Building consultants or engineers, who is your consultant?

Building consultants or engineers, who is your consultant?

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The recent tragic collapse of a 40-year-old Miami residential building located on a surf beach has – with no doubt – sent shivers down the spine of Community Managers, Asset Managers and Building Committees in Australia.

For engineers who deal with existing structures, the images below are conditions we frequently see in our field, right here in the Australian soil, mainly concentrated along the coastal zones.

While early reports indicated the structure was undergoing severe concrete spalling due to steel reinforcement corrosion, experts investigating the collapse in Miami have not yet presented their verdict.

However, when dealing with similar situations, how often have we engineers heard, “once engineers get involved, it costs more to fix, do we really need them?

This statement alone should set alarm bells, as competent engineers are the only qualified professionals who can identify, and in most cases, foresee a failing structure.

Is it actually expensive? Well, it is nowhere near as expensive as an irreparable catastrophe.

Building owners, strata managers, asset managers and committee members should always ask themselves the following question: Who is it providing myself or my client with their professional advice? Is it:

  • A contractor who has been working in your building for years but fails to acknowledge that some issues are likely to fall outside their expertise and competencies?
  • A non-engineer building consultant/salesperson who tells you to use a magical repair product without thinking the problem and its causation through?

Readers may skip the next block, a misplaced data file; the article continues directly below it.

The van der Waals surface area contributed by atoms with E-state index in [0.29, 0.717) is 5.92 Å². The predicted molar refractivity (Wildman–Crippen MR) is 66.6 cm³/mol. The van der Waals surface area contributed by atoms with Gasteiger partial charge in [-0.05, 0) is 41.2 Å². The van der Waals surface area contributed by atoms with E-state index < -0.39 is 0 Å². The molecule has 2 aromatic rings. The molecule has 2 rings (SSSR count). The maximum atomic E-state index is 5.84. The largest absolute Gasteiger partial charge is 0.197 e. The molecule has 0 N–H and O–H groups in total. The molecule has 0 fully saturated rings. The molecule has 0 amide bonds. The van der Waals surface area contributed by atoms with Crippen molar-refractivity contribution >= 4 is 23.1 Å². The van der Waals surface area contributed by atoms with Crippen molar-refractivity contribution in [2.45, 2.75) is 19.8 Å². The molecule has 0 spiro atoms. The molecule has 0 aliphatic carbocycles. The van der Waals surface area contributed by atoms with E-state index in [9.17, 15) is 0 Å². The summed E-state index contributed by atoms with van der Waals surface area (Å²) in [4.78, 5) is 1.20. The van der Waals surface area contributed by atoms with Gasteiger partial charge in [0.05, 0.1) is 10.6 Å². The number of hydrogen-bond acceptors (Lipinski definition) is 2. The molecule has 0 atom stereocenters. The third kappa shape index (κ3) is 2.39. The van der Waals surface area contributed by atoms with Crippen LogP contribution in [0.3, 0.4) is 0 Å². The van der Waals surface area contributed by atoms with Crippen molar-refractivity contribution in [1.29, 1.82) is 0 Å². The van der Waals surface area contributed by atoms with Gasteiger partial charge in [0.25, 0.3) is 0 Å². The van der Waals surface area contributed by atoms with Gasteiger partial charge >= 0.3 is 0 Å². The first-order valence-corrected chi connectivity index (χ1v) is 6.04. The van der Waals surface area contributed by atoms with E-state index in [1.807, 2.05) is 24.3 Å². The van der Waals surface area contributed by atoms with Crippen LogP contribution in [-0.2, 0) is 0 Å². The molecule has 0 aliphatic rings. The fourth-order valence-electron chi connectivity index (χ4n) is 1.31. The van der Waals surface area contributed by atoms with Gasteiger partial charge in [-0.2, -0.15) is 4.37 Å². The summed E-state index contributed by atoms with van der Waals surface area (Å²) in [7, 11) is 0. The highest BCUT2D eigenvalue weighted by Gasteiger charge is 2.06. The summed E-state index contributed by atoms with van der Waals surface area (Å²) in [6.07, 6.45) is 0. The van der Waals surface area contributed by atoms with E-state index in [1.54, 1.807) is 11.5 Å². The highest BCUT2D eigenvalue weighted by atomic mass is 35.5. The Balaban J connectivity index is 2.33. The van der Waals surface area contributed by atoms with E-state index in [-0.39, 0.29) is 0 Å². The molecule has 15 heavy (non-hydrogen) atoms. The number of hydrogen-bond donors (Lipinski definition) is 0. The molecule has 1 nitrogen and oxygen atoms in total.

• A member of the strata committee who thinks they know best?

The answer is no one from the above list should be providing any advice when a structure, or even if only a part of it, has been compromised.

The only professionals you should be receiving advice from are competent structural engineers carrying appropriate industry badges such as RPEQ, CPEng or equivalent, being responsible for their advice and appropriately insured to do so, with no exemption.

Unfortunately, most actions are reactive in the remedial engineering industry.

Proactive actions will always cost less in the long term. A fact is that; no building condition will ever remediate itself; instead, the degradation rates progress faster as time goes by. If identified early, the cost for rectification is often much lower than if a condition is inappropriately remediated or left unattended.

If you are in the position of recommending or selecting a professional, do not risk having the wrong professional looking after your direct interest.

As registered engineers, Buildcheck have the responsibility and due diligence to tell you the truth about a structure and lead you in the right direction.

To discuss your property’s strata management needs or receive a FREE management proposal contact our friendly team. We also offer more helpful resources and community living news in our FREE newsletter.

The information provided is a general guide only and is not intended as a substitute for legal advice. The company disclaims all responsibility and liability for any expenses, losses, damages, and costs which might be incurred as a result of the information provided by the company. This content is published in partnership with Buildcheck.

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